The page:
Both in the UK and the USA, the resurgence of the Reformed faith has crossed the dividing line between traditional Calvinistic churches and the Charismatic movement. This has had an impact on the worship style adopted at Together for the Gospel and other big conferences. We can see something similar happening in the UK at New Word Alive. New Frontiers Charismatics gather with Free Church and Anglican Evangelicals to hear the likes of Don Carson against the backdrop of Charismatic style worship. It is a good thing that Charismatics are being drawn to the doctrines of grace. But there are still some differences between the traditional Reformed Churches and our Reformed Charismatic brethren. The use of noisy music groups, song leaders and other accouterments of Charismatic worship is one of them, not to mention the issue of the continuation or not of the extraordinary gifts of the Spirit. I'm not saying that fellowship with Calvinistic Charismatics should be curtailed, but real differences should not be swept under the carpet.

Rather worryingly, there is a danger of traditional Reformed churches in the UK fragmenting over issues that are important, but not of the essence Calvinism such as Bible translations and the singing of recently composed hymns. Progressives need to be reminded of the value of being grounded in the theological and spiritual heritage of the Reformed faith. Friends with a more retrospective mindset need to heed the challenge of bringing the gospel to the contemporary world. The needs of the age are too urgent for us to be wasting energy on in-fighting, when we should be pooling our resources for the cause of the gospel in our land.

Evangelical future

We have reflected on the recent history of Evangelicalism. Does Evangelicalism have a future? Only in so far as it holds to the evangel revealed in Holy Scripture that was recovered at the Reformation. The triune God of the Gospel is still mighty to save sinners and revive his work in our time. Ultimately the future of Evangelicalism is in God's hands. "Revive your work, O Lord in the midst of the years!"


Colin said...

'Rather worryingly, there is a danger of traditional Reformed churches in the UK fragmenting over issues that are important, but not of the essence Calvinism such as Bible translations and the singing of recently composed hymns.'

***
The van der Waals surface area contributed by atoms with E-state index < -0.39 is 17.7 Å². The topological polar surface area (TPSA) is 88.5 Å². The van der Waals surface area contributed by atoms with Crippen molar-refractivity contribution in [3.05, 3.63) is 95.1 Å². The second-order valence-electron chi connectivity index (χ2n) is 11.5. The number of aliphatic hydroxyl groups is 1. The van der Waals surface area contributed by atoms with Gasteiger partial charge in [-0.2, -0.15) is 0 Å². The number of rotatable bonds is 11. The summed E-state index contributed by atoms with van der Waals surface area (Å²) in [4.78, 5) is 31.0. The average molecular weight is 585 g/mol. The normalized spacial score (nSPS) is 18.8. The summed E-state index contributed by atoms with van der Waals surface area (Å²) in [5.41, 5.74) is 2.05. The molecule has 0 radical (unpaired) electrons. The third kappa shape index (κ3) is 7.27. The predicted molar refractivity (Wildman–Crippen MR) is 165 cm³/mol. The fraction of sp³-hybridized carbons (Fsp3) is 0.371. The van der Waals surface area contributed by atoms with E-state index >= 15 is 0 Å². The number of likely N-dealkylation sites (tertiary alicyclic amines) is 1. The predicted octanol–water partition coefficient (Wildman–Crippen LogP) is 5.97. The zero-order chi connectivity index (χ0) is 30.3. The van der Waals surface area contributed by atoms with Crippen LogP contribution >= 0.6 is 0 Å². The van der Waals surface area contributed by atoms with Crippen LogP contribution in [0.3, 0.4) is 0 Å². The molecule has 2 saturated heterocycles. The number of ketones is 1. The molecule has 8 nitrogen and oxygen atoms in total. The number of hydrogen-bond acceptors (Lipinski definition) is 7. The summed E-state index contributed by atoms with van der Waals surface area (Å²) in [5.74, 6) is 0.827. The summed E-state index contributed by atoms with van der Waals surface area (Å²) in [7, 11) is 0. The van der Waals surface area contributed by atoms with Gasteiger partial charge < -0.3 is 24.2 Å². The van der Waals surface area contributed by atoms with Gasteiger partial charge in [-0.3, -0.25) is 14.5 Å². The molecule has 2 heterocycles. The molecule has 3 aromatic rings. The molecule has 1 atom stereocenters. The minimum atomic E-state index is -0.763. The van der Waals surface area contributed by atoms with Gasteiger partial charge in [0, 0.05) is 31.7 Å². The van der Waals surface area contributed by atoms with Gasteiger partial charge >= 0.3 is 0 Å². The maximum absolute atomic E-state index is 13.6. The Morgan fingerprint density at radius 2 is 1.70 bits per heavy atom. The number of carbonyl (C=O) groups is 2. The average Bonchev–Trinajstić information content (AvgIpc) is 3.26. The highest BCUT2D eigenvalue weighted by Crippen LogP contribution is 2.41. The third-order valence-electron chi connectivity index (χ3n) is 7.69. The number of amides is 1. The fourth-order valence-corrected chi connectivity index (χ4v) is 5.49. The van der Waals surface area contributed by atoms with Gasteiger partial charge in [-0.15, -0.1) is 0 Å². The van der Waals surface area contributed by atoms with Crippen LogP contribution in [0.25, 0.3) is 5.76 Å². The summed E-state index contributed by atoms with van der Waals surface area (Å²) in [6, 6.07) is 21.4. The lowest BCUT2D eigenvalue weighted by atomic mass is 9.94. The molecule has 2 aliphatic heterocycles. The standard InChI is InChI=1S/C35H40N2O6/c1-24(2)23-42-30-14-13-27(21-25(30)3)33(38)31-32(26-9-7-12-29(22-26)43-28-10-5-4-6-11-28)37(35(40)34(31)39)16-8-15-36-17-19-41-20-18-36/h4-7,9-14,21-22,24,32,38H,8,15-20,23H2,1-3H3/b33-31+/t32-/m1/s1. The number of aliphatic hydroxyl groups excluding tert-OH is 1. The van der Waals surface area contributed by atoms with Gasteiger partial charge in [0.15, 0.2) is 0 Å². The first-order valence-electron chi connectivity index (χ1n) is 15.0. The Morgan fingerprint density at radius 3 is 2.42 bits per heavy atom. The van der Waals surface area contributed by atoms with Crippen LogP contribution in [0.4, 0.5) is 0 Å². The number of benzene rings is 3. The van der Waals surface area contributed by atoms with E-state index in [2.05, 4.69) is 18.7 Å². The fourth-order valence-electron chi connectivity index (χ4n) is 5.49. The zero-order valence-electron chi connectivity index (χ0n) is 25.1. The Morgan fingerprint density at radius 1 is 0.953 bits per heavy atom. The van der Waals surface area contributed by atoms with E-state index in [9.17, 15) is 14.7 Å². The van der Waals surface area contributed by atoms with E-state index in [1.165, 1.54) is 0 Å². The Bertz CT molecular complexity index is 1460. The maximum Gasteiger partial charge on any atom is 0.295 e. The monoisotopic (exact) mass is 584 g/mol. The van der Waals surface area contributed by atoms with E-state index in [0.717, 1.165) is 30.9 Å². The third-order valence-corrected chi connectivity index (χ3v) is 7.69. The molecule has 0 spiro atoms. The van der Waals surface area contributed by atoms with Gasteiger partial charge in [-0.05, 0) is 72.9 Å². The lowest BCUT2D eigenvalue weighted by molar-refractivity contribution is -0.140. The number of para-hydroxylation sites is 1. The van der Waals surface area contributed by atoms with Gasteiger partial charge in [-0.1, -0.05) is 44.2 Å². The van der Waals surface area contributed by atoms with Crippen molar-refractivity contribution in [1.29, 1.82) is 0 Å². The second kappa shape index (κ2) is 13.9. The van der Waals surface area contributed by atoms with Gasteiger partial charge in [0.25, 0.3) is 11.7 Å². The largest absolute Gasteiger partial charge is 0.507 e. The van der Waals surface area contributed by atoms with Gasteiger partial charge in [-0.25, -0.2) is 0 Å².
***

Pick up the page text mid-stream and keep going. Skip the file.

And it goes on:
Having thought on this for many years, I have come to the conclusion that this tendancy owes more to US fundamentalism than to Calvinism. Ironically historically this has perhaps been more associated with Arminians (in the US).

Exiled Preacher said...

Yes, some people seem to have a Reformed soteriology, but in attitude they are fundy rather than Refd.

Ben said...

A helpful summary, thank you.

'Loose' in the first para should be 'lose'.

On fragmentation, do you mean that this applies to the Reformed movement in the UK, or to local churches themselves? The latter, I think, would be much more serious than the former.

Exiled Preacher said...

Typo corrected, Ben. I think the Reformed movement in the UK is in danger of fragmenting into different camps - retro, prog etc. This fragmentation can sometimes be seen within local churches, as people fall out over Bible versions and the singing of contemporary hymns.

Colin said...

'I think the Reformed movement in the UK is in danger of fragmenting into different camps - retro, prog etc.'

Absolutely, but I wonder if it was ever a movement ... after the MLJ / Stott split.

the 'retro' element ... as you have said would want nothing to do with the 'prog' (see Peter Master's articles on the 'new Calvinism)...

the 'prog' is probably only reformed in terms of soteriology, and has it's eye on broader (not necessarily reformed) coalitions eg affinity / the gospel partnerships and bigger numbers (you can join their churches without holding to any particularly reformed (baptist) credentials).

I suspect over time these tendancies will negate any particularly 'reformed' emphasis in these conservative evangelical churches ... which at a time of a reformed resurgence of some sort in the US is to me an opportunity missed ...